Apple’s Ecosystem


Archer Liang

Senior Shin Kaneko shows the green text from chatting with a non-Apple device.

Archer Liang, Staff Writer

Apple is getting boring. They used the same old design. They market the best sound (picture and quality) ever. They used the most confident pyramid hand gestures while presenting the product.

In Apple’s September event, their new products were groundbreaking again. Magical again. Larger again. Supersized again. Yawn…

The event exhibits a new series of iPhones, Apple watches and some, honestly, useless features.

Apple held three to four events yearly. Some of it focuses on software and technology, and some of them focus on showcasing new products.

The iPhone 14, for example, has slight to no tweaks to the design compared to the iPhone 13; it also uses the same chip as iPhone 13 series, the A15 Bionic. “It(iPhone 14) really is almost identical to the iPhone 13,” according to the iPhone 14 review by The Verge.

What made the iPhone 14 different from the iPhone 13, is the new emergency feature, and the slight update on the camera.

The emergency feature included crash detection and SOS via satellite. However, the SOS via satellite was not practical.

First, the service was available only in the U.S. and Canada; in the U.S. 30%-70% of the country has access to cellular data, which made the service less useful. Second, the service is also available for only two years for new iPhone owners.

Although Apple marketed their useless new features, people still fall into the trap.

Senior Evan Baron, who had conflicted thoughts about Apple, said Apple provides a superior user experience to the competition, but it was also anti-consumer.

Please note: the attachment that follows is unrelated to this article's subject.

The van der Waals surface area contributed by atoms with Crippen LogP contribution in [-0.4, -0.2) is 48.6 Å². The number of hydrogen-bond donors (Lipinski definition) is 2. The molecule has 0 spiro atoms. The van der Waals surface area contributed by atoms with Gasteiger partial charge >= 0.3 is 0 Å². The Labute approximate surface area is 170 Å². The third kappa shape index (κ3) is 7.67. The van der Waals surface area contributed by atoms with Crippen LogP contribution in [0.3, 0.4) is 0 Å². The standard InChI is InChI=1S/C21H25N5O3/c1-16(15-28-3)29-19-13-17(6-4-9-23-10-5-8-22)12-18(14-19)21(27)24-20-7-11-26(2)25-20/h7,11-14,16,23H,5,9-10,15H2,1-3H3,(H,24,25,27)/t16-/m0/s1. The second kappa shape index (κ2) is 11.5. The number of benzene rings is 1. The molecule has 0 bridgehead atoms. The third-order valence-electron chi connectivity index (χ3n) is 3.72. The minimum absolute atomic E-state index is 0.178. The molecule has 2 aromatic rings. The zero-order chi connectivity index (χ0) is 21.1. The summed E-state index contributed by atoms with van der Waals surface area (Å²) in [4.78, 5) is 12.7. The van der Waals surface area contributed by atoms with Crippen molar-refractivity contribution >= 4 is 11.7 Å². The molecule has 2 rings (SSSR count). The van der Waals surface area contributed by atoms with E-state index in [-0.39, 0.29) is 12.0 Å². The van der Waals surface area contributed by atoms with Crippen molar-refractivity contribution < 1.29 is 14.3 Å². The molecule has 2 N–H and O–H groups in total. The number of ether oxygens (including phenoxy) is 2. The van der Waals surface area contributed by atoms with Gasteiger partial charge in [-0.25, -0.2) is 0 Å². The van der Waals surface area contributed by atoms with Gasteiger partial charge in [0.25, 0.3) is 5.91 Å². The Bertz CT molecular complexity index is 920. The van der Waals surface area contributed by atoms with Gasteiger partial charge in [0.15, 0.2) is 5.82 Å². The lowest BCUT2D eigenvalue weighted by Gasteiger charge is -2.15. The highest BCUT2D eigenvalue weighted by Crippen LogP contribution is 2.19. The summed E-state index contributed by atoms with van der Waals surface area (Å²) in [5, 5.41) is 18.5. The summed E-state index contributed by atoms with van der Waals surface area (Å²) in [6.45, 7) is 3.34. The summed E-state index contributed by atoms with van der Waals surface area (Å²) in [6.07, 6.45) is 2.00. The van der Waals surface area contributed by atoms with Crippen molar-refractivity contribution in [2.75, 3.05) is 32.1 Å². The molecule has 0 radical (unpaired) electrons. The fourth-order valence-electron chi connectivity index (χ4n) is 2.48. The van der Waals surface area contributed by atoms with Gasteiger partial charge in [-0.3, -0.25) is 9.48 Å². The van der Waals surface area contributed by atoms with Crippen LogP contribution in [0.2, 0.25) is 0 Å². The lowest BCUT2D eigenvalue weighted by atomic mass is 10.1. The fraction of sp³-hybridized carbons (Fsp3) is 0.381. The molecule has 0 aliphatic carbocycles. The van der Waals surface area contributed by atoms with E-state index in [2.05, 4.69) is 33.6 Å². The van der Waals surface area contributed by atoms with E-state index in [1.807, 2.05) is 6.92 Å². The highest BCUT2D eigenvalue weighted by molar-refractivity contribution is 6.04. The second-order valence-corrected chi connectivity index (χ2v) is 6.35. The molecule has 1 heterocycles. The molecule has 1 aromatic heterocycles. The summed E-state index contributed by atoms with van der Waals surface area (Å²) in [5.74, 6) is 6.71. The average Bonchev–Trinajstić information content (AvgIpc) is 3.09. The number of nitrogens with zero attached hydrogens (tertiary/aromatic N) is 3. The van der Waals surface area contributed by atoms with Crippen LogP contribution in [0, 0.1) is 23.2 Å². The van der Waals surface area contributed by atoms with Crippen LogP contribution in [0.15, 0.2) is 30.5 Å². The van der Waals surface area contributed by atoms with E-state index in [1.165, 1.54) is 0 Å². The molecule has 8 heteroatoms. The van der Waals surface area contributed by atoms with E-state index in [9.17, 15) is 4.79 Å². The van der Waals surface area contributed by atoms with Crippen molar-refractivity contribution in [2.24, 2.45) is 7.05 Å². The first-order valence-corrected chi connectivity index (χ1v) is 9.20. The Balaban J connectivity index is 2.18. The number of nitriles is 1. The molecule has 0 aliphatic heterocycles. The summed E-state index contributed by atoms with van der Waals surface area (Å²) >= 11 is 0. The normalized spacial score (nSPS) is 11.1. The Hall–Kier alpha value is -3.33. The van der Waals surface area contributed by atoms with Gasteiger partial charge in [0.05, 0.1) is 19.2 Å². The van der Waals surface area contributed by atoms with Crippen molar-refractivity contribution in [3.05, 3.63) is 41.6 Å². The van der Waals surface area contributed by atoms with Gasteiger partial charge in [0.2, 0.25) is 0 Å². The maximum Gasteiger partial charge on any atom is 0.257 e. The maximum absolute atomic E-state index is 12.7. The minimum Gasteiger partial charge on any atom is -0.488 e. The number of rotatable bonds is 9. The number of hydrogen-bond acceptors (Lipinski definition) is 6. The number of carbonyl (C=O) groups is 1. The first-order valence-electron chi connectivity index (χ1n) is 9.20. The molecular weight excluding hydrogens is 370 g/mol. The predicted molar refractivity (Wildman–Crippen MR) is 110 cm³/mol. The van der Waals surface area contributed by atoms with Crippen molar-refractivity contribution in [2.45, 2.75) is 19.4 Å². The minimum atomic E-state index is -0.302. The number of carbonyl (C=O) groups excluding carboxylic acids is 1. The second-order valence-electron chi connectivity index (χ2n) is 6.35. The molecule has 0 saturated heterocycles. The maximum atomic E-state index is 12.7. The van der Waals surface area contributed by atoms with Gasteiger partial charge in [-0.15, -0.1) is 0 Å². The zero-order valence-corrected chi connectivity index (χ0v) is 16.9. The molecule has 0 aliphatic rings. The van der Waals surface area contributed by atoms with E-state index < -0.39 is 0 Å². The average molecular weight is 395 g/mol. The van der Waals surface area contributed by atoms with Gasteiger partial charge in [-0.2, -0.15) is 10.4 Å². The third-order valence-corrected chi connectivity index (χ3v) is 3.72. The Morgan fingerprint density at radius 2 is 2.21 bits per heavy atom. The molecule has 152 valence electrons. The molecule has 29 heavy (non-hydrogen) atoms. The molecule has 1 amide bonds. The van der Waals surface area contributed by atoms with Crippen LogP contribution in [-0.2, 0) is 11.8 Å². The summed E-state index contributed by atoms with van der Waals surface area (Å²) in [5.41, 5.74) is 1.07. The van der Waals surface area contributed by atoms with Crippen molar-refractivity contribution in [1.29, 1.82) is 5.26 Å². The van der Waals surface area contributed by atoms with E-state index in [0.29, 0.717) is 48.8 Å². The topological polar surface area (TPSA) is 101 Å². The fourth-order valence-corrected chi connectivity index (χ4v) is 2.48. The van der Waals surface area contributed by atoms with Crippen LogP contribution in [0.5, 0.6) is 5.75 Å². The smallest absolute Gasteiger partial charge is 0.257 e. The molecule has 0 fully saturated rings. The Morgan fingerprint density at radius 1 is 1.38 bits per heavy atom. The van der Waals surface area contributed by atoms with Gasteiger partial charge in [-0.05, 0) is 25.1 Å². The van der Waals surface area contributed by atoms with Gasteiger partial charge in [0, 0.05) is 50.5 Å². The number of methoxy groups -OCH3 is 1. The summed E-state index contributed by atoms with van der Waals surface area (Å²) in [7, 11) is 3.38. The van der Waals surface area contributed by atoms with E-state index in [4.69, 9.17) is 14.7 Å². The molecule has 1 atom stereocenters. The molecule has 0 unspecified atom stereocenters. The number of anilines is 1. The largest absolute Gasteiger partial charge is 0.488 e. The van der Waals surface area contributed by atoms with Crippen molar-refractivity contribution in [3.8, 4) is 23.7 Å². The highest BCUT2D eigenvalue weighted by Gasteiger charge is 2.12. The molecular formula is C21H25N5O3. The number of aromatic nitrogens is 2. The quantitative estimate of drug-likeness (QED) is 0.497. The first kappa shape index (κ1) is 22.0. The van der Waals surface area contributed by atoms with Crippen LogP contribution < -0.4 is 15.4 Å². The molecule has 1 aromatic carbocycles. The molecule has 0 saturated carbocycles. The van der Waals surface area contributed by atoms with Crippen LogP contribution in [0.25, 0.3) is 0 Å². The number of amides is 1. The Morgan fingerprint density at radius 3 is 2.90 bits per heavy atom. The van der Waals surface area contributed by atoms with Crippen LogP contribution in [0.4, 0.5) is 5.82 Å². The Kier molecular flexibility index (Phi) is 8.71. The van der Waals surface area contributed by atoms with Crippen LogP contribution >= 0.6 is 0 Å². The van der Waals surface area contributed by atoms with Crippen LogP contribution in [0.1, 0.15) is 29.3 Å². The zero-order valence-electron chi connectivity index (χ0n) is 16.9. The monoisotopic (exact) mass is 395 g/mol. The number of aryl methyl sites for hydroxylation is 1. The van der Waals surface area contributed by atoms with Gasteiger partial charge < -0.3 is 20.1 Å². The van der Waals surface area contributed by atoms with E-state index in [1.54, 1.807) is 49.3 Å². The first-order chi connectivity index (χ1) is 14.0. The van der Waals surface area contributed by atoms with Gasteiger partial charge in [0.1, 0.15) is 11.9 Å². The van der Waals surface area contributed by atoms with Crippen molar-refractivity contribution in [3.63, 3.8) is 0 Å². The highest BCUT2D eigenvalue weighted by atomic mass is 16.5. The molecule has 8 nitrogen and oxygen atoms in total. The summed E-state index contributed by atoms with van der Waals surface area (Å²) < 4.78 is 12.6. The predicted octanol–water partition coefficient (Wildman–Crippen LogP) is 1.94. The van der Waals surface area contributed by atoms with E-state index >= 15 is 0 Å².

“The product and services hold values for long periods of time, but I am not a fan because they do not yield choice in your ability to move out of their ecosystem,” Baron said.

The Apple ecosystem is accessible across different Apple devices. Apple allows users to access functions like iMessage through devices other than their phone; with Apple Watch people are able to track their health with their devices; with Apple Pay people are able to manage their spending easier.

However, these benefits have to be accompanied by multiple Apple devices and devices upgraded once in a while.

Apple’s great population created contempt over other tech brands. Apple users look down on non-Apple users. They blame non apple users for not having the Apple’s features, according to Sophomore Nicholas Nakatani.

“I don’t like the text messages to be all green in a group chat,” said Nakatani. A green text message appearing in means it’s from non-Apple users; Apple users have the blue iMessage.

Such contempt also applies the bigger environment. It is a new type of discrimination against non-Apple users.

In my personal experience, I was asked to join a group chat. The moment my Samsung phone joined, disappointments appeared in the atmosphere, and I felt ashamed.

In reality, their devices have small functions that other brands don’t offer. However, without these, the device still works. Apple’s great populations is always because of its branding.

By creating such as vast ecosystem, people will still purchase Apple products despite being boring.